To put it simply: all day.
Red-eyed tree frogs are nocturnal creatures. During the day, they stay mostly camouflaged (hiding their blue stomachs), hanging from leaves with their eyes closed, appearing entirely green and blending in with the leaves.
If their sleep is disturbed by a nearby predator, they open their eyes, startling the predator with a set of red eyes, seemingly from nowhere. This defense tactic gives the red-eyed tree frog a chance to flee and is called startle coloration.
The red-eyed tree frog’s predators include:
- Small alligators
What Do They Do At Night?
Red-eyed tree frogs spend their nights hunting and wandering, mating during mating season. They have fantastic sight, and their sense of smell is off the charts; this makes them excellent hunters.
Red-Eyed Tree Frogs
The red-eyed tree frog is one of tropical rainforest’s most recognizable, well-known frogs. Their bulging bright red eyes, greenbacks, blue stomachs, and orange feet are absolutely unmistakable.
They are intelligent, fascinating creatures. Possessing adept climbing and jumping skills; living and hiding camouflaged in trees. Red-eyed tree frogs utilize evolutionary tactics and benefits like amplexus, startle coloration, phenotypic plasticity, and a nictitating membrane.
This frog is genuinely suited for survival in the rainforest. It is prepared to hunt prey and hide from predators, which one doesn’t expect from a creature of its tiny size.
Why Are They Called Tree Frogs?
The scientific name for the red-eyed tree frog is Agalychnis callidryas. Agalychnis is a Genus of tree frogs from Mexico, Central America, and South America.
Being arboreal, tree frogs, of course, live in trees for most of their life. Red-eyed tree frogs have solid suction cups on their toe pads, which makes them expert tree-climbers.
There are six other tree frogs in the Agalychnis Geunus with a strong resemblance to the red-eyed tree frog.
Taxonomy of the Red-eyed Tree Frog
- Kingdom: Animalia
- Phylum: Chordata
- Class: Amphibia
- Order: Anura
- Family: Hylidae
- Genus: Agalychnis
- Species: A. calidryas
How do they have red eyes?
The red-eyed tree frog gets a special gift from being part of the Hylidae family, a nictitating membrane or third eyelid. The red-eyed tree frog’s eyes are sensitive, so this third eyelid protects it from dangers, but it also gives a look that distinctive red color. The red color gives them their night vision. The nictitating membrane does not alter the red-eyed tree frog’s vision.
Where do they live?
The red-eyed tree frog’s natural habitat is the rainforest, south of the United States border (Mexico to Columbia). They favor lowland spots near rivers, ponds, etc. They prefer a daytime temperature of 75-85° F, and a nighttime temperature of 66-77° F. Red-eyed tree frogs tend to live in communities.
What do they eat?
Red-eyed tree frogs are carnivores, so they eat:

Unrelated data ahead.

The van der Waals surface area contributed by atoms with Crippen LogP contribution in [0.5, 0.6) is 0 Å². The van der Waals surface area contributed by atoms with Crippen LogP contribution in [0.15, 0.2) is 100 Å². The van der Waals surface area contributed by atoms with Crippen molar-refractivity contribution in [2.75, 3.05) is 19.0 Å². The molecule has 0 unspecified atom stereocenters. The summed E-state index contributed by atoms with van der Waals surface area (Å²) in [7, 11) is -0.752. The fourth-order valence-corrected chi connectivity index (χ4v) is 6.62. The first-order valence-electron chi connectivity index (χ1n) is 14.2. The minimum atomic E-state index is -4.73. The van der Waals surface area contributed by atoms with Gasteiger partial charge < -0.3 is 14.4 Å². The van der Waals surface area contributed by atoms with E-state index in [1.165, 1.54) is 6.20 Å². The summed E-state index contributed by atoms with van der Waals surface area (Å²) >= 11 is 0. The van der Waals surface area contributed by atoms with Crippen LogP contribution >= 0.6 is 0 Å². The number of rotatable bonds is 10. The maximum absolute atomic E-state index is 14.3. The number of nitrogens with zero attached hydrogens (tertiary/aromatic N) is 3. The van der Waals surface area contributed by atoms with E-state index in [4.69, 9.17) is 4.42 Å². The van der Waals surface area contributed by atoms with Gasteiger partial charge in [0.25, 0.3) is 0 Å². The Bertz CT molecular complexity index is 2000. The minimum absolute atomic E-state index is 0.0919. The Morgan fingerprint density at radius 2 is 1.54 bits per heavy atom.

- Smaller frogs
As tadpoles, they eat:
- Fruit flies
- Pinhead crickets
The red-tree frog prevents the over-population of its prey, insects, and animals.
How do they reproduce
The red-eyed tree frog mating season is October-March.
Female red-eyed tree frogs consider larger males more attractive when looking for a mate. The females think that the larger males may be older and, therefore, better mates. Adult males’ average size is about 2 inches long, and females are about 3-4 inches long.
During mating season, male red-eyed tree frogs attempt to eliminate mating competition by shaking branches they sit on to make the other males fall off. The males also have a mating call that they use during periods of high rainfall.
The female red-eyed tree frog carries the male to a water body during external fertilization or amplexus. This lasts for several hours. The male sits atop her back and fertilizes her eggs as she releases them one by one. After selecting a leaf in the body of water, she lays approximately 40 eggs.
Red-eyed tree frogs do several things to protect their eggs after laying them:
- Flipping the leaf over to hide the eggs from predators
- Protecting the eggs from splitting and dehydration by creating a thick jelly to hold them all together
The tadpoles hatch from the eggs in 6-7 days. Tadpoles can hatch early if the environment is not safe for them to remain in eggs. This early hatching in response to danger is called phenotypic plasticity.
Creatures that prey on red-eyed tree frog eggs are:
- Water beetles
Tadpoles live in the water from three weeks up to several months. They live in the water until they transform into their next life phase: a froglet.
Red-eyed tree frogs mature into what one would consider adolescent or young adults at two years and begin to mate at three or four years old.
Red-eyed tree frogs live up to five years.
Fun facts about red-eyed tree frogs
- Red-eyed tree frogs change color based on their mood. They can shift to dark green or reddish-brown.
- Red-eyed tree frogs must keep their skin moist, so they depend on the water sources they must live near.
- Red-eyed tree frogs are the canary in the mine of the rainforest. They have been a reliable barometer or omen species in the past, indicating an ecosystem’s health or its imminent collapse.
- The red-eyed tree frog is colloquially known as the “monkey frog” due to its tree-climbing and jumping capabilities.
- The red-eyed tree frog is not an endangered animal, but its habitat is shrinking due to deforestation and climate change.
With deforestation and climate change rapidly shrinking the size of the red-eyed tree frogs’ habitat, it could become an endangered animal within our lifetime. It would be a shame to allow the harm humans do to the ecosystem to become a threat to this creature’s existence.
To that end, in recent years, the red-eyed tree frog has become a popular pet. Many people take one in to keep more red-eyed tree frogs in the world and not allow them to become an endangered species.